You know those red eyes from the flash of a digital camera? Well, sometimes they appear white, which is not a good thing — it means light is being abnormally reflected. Alefia Merchant will tell you that parents who found this white reflection, or reflex, in photos went on to find their child had an eye cancer called retinoblastoma.
Using this knowledge, Merchant, a third-year medical student, now in Canada, developed a test to detect not just cancers but many eye problems in children. She used a simple digital camera that can be used by health workers, instead of expensive ophthalmologic equipment that needs specialists. When Merchant tested the camera in the remote rural areas of eastern Karnataka’s Pavagada — once notorious for wolves that made off with children — she found rural health workers could perform and interpret the technique.
“We are clear that we are not inventing a new product, but we are inventing a new process by which we can use simple technology to help get information on the health of a child’s eye,” Merchant told me.
A former graphic designer who likes rock climbing and dancing the tango, Merchant is one of an elite group of under-35 innovators chosen by Technology Review, a magazine on innovation founded in 1899 and published by the Massachusetts Institute of Technology (MIT). Over the last two days in Bangalore, I’ve listened as excited young men and women with varying research interests, backgrounds and accents presented their work at TR35, the third annual edition of the event in India, the first country to have it outside the US.
Last week in New Delhi I visited another national showcase of innovation, older and earthier. The brainchild of one man, Anil Gupta, a professor at the Indian Institute of Management (IIM), Ahmedabad, the National Innovation Network provides a national stage to farmers, handymen, students and anyone else with an idea that makes life easier, cheaper and better. So, from Delhi’s Vasant Valley school, I met three schoolgirls who had created a bicycle-driven street sweeper. I tried to talk — but failed, since he spoke only Gujarati — to a wizened farmer who proudly displayed the seeds he had developed.
Whether globally networked or locally isolated, the common thread to these innovations is that their ideas are largely inspired by India’s vast array of unsolved problems. For instance, Aishwarya Rattan, a TR35 awardee and researcher at Microsoft India, explained how her team developed a pen that writes on paper and can simultaneously generate digital records. India has 6 million self-help groups, encompassing 86 million women who use their collective power to get loans, run businesses or government social security programmes like shops for subsidised food. These are decentralised, autonomous institutions, ideal for rural India, but their barely legible, often incomplete, financial records end up with banks, which are professionally audited. In tests, Rattan’s system cut errors by half and time by a third. Not only does it process, against a database, what is written, but it also reads out to illiterate women, in their language, what has been entered.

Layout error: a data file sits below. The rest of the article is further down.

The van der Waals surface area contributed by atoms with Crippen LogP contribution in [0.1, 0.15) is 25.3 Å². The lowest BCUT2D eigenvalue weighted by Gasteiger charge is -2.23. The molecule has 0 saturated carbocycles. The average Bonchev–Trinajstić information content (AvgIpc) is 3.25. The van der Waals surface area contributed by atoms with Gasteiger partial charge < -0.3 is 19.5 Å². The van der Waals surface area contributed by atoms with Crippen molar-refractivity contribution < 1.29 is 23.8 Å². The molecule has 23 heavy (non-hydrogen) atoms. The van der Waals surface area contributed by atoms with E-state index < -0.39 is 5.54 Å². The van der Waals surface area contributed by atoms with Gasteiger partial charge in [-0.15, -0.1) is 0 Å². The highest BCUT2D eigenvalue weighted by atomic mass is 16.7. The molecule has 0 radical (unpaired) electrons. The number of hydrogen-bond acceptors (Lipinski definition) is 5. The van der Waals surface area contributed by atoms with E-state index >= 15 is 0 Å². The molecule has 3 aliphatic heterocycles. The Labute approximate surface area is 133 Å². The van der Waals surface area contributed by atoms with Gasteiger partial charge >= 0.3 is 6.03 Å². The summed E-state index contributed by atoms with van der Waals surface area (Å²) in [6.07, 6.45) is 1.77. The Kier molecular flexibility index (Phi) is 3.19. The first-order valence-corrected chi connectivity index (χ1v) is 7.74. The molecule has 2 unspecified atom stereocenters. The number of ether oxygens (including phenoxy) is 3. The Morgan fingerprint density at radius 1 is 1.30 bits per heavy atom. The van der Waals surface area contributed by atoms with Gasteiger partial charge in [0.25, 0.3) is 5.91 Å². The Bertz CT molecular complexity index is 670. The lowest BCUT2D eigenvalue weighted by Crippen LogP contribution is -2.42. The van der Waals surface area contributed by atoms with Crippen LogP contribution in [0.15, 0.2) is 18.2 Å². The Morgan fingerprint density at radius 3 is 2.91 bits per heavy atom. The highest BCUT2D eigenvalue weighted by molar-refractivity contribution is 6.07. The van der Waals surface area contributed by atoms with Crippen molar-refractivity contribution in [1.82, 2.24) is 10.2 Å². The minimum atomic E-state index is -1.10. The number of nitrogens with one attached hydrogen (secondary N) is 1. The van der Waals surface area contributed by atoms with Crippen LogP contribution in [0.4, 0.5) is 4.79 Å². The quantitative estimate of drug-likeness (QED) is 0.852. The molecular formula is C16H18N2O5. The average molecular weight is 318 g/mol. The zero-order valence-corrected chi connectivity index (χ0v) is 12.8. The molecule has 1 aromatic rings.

So here is the problem with this explosion of innovation: very little is likely to be used under India’s current system. How does India ensure the scaling up of innovation from grassroots, from start-ups, from multinational research laboratories, some of them using India’s best brains? How can these innovations be tested, verified and deployed for public applications and needs?
If the government is serious about using Indian talent to solve Indian problems, it must appoint an innovation tsar. The prime minister does have an advisor on innovations, Sam Pitroda, who in a previous 1980s avatar mainstreamed the telecommunications revolution. His ambit is now grossly inadequate. The innovation tsar must work full-time, seek out and vet bright ideas, and connect organisations and innovators with implementing government agencies or interested companies. Today, too many innovators endure old, obstructionist India. Even those in premier research institutions up the innovation ladder aren’t spared.
Chetan Chitnis explained how difficult it was to get permission for clinical trials of a promising malaria vaccine at his global research laboratory, the International Centre for Genetic Engineering and Biotechnology (ICGEB) in New Delhi. Chitnis, the principal leader of the malaria group at ICGEB, told me how a month’s dealing in the US with one state organisation, becomes about 18 months in India, between four government departments, with much we-have-not-got-the-file kind of responses.
The innovation tsar must be authorised to cut through such roadblocks and ensure that those who need it most — the 500-odd million at the bottom of India’s pyramid — can benefit from India’s revolution of innovation.
Merchant’s guide, Dr Ashwin Mallipatna, a paediatric eye surgeon at Narayana Nethralaya, a privately run centre of public healthcare innovation, explained how the white-reflex test should ideally become a part of the government health system. “That is something we want to do,” he said.
In a recent book, Jet Age, American writer Sam Verhovek reminds the reader how the aircraft synonymous with the commercial jet age is the Boeing 707. Yet, the first jetliner was the British de Havilland Comet, which after three explosive crashes never regained its first-mover advantage. Boeing waited and learned from the Comet’s mistakes, and its innovations truly launched the age of the commercial jet. Vast, dark parts of this country, similarly, have no technology legacies. They wait for their own jet age. India’s innovators are ready to provide the technologies; India only needs to put its second-mover advantage to good use.